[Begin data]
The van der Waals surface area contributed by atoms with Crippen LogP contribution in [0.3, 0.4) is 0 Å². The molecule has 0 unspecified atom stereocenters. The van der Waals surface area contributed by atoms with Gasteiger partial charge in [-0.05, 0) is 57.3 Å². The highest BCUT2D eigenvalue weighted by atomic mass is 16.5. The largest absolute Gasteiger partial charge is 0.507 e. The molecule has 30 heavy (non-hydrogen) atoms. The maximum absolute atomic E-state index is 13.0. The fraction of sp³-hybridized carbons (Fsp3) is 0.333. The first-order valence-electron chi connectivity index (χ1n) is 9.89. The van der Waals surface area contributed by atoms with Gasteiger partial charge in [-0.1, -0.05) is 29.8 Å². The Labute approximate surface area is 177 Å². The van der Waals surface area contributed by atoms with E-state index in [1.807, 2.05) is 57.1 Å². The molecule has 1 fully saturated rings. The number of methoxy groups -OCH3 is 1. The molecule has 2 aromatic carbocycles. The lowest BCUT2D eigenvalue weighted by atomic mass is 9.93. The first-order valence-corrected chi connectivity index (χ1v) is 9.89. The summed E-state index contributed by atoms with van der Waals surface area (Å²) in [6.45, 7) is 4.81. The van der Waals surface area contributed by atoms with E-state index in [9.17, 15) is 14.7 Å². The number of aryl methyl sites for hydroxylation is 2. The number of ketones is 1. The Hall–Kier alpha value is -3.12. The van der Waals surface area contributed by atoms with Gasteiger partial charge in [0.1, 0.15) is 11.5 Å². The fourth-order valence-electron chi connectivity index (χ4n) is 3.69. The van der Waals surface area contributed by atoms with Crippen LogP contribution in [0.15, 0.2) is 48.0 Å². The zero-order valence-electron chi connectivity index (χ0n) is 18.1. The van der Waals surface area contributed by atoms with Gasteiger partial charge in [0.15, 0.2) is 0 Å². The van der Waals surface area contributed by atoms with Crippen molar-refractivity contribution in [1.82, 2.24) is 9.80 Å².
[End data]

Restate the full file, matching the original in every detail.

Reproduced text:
The van der Waals surface area contributed by atoms with Crippen LogP contribution in [0.3, 0.4) is 0 Å². The molecule has 0 unspecified atom stereocenters. The van der Waals surface area contributed by atoms with Gasteiger partial charge in [-0.05, 0) is 57.3 Å². The highest BCUT2D eigenvalue weighted by atomic mass is 16.5. The largest absolute Gasteiger partial charge is 0.507 e. The molecule has 30 heavy (non-hydrogen) atoms. The maximum absolute atomic E-state index is 13.0. The fraction of sp³-hybridized carbons (Fsp3) is 0.333. The first-order valence-electron chi connectivity index (χ1n) is 9.89. The van der Waals surface area contributed by atoms with Gasteiger partial charge in [-0.1, -0.05) is 29.8 Å². The Labute approximate surface area is 177 Å². The van der Waals surface area contributed by atoms with E-state index in [1.807, 2.05) is 57.1 Å². The molecule has 1 fully saturated rings. The number of methoxy groups -OCH3 is 1. The molecule has 2 aromatic carbocycles. The lowest BCUT2D eigenvalue weighted by atomic mass is 9.93. The first-order valence-corrected chi connectivity index (χ1v) is 9.89. The summed E-state index contributed by atoms with van der Waals surface area (Å²) in [6.45, 7) is 4.81. The van der Waals surface area contributed by atoms with E-state index in [9.17, 15) is 14.7 Å². The number of aryl methyl sites for hydroxylation is 2. The number of ketones is 1. The Hall–Kier alpha value is -3.12. The van der Waals surface area contributed by atoms with Gasteiger partial charge in [0.1, 0.15) is 11.5 Å². The fourth-order valence-electron chi connectivity index (χ4n) is 3.69. The van der Waals surface area contributed by atoms with Crippen LogP contribution in [0.15, 0.2) is 48.0 Å². The zero-order valence-electron chi connectivity index (χ0n) is 18.1. The van der Waals surface area contributed by atoms with Gasteiger partial charge in [0.15, 0.2) is 0 Å². The van der Waals surface area contributed by atoms with Crippen molar-refractivity contribution in [1.82, 2.24) is 9.80 Å².